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HRVs and ERVs

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This is a collection of the most important GBA articles on heat-recovery ventilators (HRVs) and energy-recovery ventilators (ERVs) — two types of balanced ventilation systems that transfer heat (but not air) from the supply air stream to the exhaust air stream, or vice versa.

If you are looking for an index that spans all categories, with a special focus on “how to” articles, check out this resource page: “How to do Everything.”

  • Musings of an Energy Nerd

    HRV or ERV?

    After investigating various ventilation options, many residential designers conclude that they want either a heat-recovery ventilator (HRV) or an energy-recovery ventilator (ERV). They often remain confused, however, about which of the two devices to choose. Every tight home needs a mechanical ventilation system.

  • Musings of an Energy Nerd

    Are HRVs Cost-Effective?

    From 1977 (when the Saskatchewan Conservation house was built) until 2004 (when the first U.S. Passivhaus was built), North American builders completed hundreds of superinsulated homes. In those days, anyone interested in rating the performance of these homes was probably interested in just one metric: annual energy use.

  • Musings of an Energy Nerd

    Does a Home with an HRV Also Need Bath Fans?

    UPDATED on June 29, 2017, with information on Aldes constant airflow regulators.

  • Musings of an Energy Nerd

    Misconceptions About HRVs and ERVs

    Since refrigerators have been around for almost a hundred years, most Americans know what a refrigerator is used for. But heat-recovery ventilators (HRVs) and energy-recovery ventilators (ERVs) have only been around for about 30 years, and many Americans still don’t know much about these appliances. GBA regularly receives questions that show that some homeowners are confused about the purpose of these appliances, so it’s worth examining and debunking common misconceptions about HRVs and ERVs.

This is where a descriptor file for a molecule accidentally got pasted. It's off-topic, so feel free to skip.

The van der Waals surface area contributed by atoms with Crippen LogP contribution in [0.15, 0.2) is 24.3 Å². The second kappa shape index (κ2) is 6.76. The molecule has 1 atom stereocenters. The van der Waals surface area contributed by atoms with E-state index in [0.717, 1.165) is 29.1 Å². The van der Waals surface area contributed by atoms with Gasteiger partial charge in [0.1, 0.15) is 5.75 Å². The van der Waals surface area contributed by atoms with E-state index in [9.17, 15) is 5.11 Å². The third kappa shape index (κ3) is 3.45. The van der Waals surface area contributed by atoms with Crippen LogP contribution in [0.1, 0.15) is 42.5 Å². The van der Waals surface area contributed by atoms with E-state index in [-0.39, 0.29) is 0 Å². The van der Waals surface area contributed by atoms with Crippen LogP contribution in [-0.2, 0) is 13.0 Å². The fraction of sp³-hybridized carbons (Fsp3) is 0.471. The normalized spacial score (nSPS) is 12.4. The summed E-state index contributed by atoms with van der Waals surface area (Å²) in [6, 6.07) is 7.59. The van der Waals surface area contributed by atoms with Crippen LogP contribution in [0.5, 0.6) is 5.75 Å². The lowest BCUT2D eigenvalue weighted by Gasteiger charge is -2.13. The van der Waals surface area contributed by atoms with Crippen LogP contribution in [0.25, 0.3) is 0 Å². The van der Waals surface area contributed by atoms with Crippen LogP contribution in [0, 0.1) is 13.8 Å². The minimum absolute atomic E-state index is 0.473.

• Musings of an Energy Nerd

    Preventing Frost Buildup in HRVs and ERVs

    Manufacturers of heat-recovery ventilators (HRVs) and energy-recovery ventilators (ERVs) know that HRV or ERV cores can get clogged with ice in cold temperatures. During the winter, this type of appliance brings cold outdoor air in close proximity to a stream of humid indoor air. If the outgoing air is humid enough, and the incoming air is cold enough, the moisture in the exhaust air stream can turn to ice.

  • Musings of an Energy Nerd

    Using a Glycol Ground Loop to Condition Ventilation Air

    Most energy-efficient homes include a mechanical ventilation system — often an HRV or ERV that brings in fresh outdoor air while simultaneously exhausting an equal volume of stale indoor air. The main problem with introducing outdoor air into a house is that the air is at the wrong temperature — too cold during the winter and too hot (and often too humid) during the summer.

  • Energy Solutions

    Commissioning Our Heat-Recovery Ventilator

    In last week's blog I described our state-of-the-art Zehnder heat-recovery ventilator (HRV), explaining its various features and specifications. This week I’ll review what should be a critical step in the installation of any HRV: commissioning, including the critical step of balancing the air flow. This is absolutely necessary to ensure proper operation and full satisfaction from a Zehnder HRV and most other HRVs.

  • Guest Blogs

    Commissioning ERVs

    We were recently called to commission a fully ducted energy-recovery ventilation (ERV) system in a newly constructed, "near passive" house.

  • Musings of an Energy Nerd

    Zehnder Develops a Ductless ERV

    Anyone who lives in a tight house needs a ventilation system. Unfortunately, most ventilation systems are expensive. If you decide to install a high-quality heat-recovery ventilator (HRV) or energy-recovery ventilator (ERV) with dedicated ductwork, your ventilation system might cost you between $6,000 and $8,000.

  • Musings of an Energy Nerd

    A New Way to Duct HRVs

    UPDATED June 27, 2013 with an author's postscript

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